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Cookbooks – How Many Do You Own? (Part 1)


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I was a bad boy this afternoon. (I've still housecleaning to finish.)

Marion Cunningham, Lost Recipes

Henri-Paul Pellaprat, The Great Book of French Cuisine (revised edition)

Waverley Root, The Food of France

Laurie Colwin, Home Cooking

Amendola & Rees, Understanding Baking (3rd ed.)

Jeremiah Tower, California Dish

Child & Pepin, Julia & Jacques Cooking at Home

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NW Bookfest this past weekend - 4 more (food related books) for me:

Beard on Food, James Beard (1st edition, $1.00)

The Northern California Best Places Cookbook, Cynthia Nims (also $1.00)

Macrina Bakery and Cafe Cookbook, Leslie Mackie & Andrew Cleary (1/2 price, just released!)

Seductions of Rice, Jeffrey Alford & Naomi Duguid (1/3 price of hardback - less than the cost of the recently released soft cover). Made the potato-cauliflower curry last night.

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Well, if you're really still counting, you can add my 500+. I'm not at home right now and so can't give an accurate count, but last time I counted, I stopped at 500. (Many are in Spanish, from Mexico and other parts of Latin America.) What a delightful addiction.

Barb

Barb Cohan-Saavedra

Co-owner of Paloma Mexican Haute Cuisine, lawyer, jewelry designer, glass beadmaker, dessert-maker (I'm a lawyer who bakes, not a pastry chef), bookkeeper, payroll clerk and caffeine-addict

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Matthew, I guarantee you will love Home Cooking. Reading it is like chatting with your best friends here, or having them come over to cook with you. If you see the second book, More Home Cooking, get that too. What a sad loss, that Laurie Colwin died so young.

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Two Books found me at a Thrift Shop today. " The Best of Chinese Cooking", by Cecilia Au-Yeung" Published 1985, and "Cooking Techniques", by, "Cox/Whitman' Published 1981. This book has excellent illustrations, step by step, that are very helpfull to readers.

Irwin

I don't say that I do. But don't let it get around that I don't.

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I fell in love with Russ Parsons last week. :wub: So today I picked up How to Read a French Fry.

"Some people see a sheet of seaweed and want to be wrapped in it. I want to see it around a piece of fish."-- William Grimes

"People are bastard-coated bastards, with bastard filling." - Dr. Cox on Scrubs

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Add three for me--Portuguese Table Wines, By Giles McDonogh (also discusses Portuguese food); The World on a Plate by Joel Decker (a FG recommendation) and The Food of Paradise by Rachel Lauden (eGullet's Caroline), a Julia Child Cookbook Award winner about Hawaiian food, which I can't wait to devour.

Arthur Johnson, aka "fresco"
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Add another 39 to my count - just received my grandmother's cookbook collection, along with her HUGE index box of typed recipes :biggrin:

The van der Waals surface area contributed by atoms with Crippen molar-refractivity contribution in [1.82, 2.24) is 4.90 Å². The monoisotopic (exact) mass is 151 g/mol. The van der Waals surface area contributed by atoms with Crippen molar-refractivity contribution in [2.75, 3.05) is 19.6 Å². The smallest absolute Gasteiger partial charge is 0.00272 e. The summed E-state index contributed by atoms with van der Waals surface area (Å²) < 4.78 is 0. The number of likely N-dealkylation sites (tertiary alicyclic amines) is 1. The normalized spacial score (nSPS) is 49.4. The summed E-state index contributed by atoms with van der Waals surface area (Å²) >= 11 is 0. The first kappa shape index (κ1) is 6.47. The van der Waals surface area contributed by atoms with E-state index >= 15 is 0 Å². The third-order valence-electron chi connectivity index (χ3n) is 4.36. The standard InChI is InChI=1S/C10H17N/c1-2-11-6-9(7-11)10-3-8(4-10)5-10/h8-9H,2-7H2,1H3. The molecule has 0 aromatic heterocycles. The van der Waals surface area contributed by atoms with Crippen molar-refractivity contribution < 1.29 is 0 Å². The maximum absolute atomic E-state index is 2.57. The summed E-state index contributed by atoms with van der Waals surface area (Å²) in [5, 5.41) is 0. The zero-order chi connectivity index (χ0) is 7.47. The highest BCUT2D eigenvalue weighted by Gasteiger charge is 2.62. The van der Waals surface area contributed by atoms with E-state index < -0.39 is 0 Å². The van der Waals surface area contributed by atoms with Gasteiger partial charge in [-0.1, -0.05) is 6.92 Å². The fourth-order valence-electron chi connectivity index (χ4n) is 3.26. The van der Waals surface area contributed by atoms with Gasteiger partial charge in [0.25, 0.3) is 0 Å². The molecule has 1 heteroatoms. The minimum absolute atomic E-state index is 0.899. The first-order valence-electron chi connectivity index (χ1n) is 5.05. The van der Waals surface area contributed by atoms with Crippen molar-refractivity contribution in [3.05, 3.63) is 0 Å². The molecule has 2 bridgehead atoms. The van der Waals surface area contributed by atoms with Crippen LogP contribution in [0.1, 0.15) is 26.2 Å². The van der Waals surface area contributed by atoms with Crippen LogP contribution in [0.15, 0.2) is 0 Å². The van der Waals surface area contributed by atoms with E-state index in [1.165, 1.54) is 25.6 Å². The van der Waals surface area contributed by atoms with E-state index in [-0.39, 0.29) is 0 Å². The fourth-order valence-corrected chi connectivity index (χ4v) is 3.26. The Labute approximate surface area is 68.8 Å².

Kathy

Cooking is like love. It should be entered into with abandon or not at all. - Harriet Van Horne

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I came back from a week long vacation last night with no new cookbooks. We were just too busy with family, but I intend to get busy here at home. I did see a copy of The Best of the Pillsbury Bake-Off bound in leather. I had seen several editions of this horizontal rectangle before, but never bound like this. When I took it off the shelf, I discovered that it had been presented to my first cousin for her winning entry in the 16th (1965)National Bake-Off. She was a very young housewife from Puerto Rico at the time. She never thought to tell me.

Judy Amster

Cookbook Specialist and Consultant

amsterjudy@gmail.com

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Where do I even begin? My grandmother loved to cook - she taught and inspired me in all things food related. The recipe box alone is a treasure to me, and looking through has left me even more impressed with my grandmother and the way she ran her kitchen.

Cookbooks:

The Joy of Cooking

Mastering the Art of French Cooking

Wolfgang Puck's Modern French Cooking for the American Kitchen

McCall's, circa 1965

Betty Crocker's Picture Cookbook, circa 1950 (very interesting reading - and the pictures!)

Larousse Gastronomique, circa 1965 :cool:

various Sunset cookbooks on canning, herbs, BBQ, etc.

many Tex-Mex and Mexican cookbooks

several regional cookbooks, church compilations, etc.

Then, the recipe box. Ahhh.....what riches. Each recipe has notes by my grandmother, including a list on the back of every time she served that dish, complete with dates, who was there, what she served with it, and how much each serving cost. In it is the sourdough pancake recipe I remember having for breakfast when I stayed at their house, the rolls our entire family demanded for every holiday meal (they were that good), the sweet chili sauce recipe from my great great grandmother, and more. I'm still going through all of it, reading all the little notes in each margin, and am immersed in memories. What a gift.

Kathy

Cooking is like love. It should be entered into with abandon or not at all. - Harriet Van Horne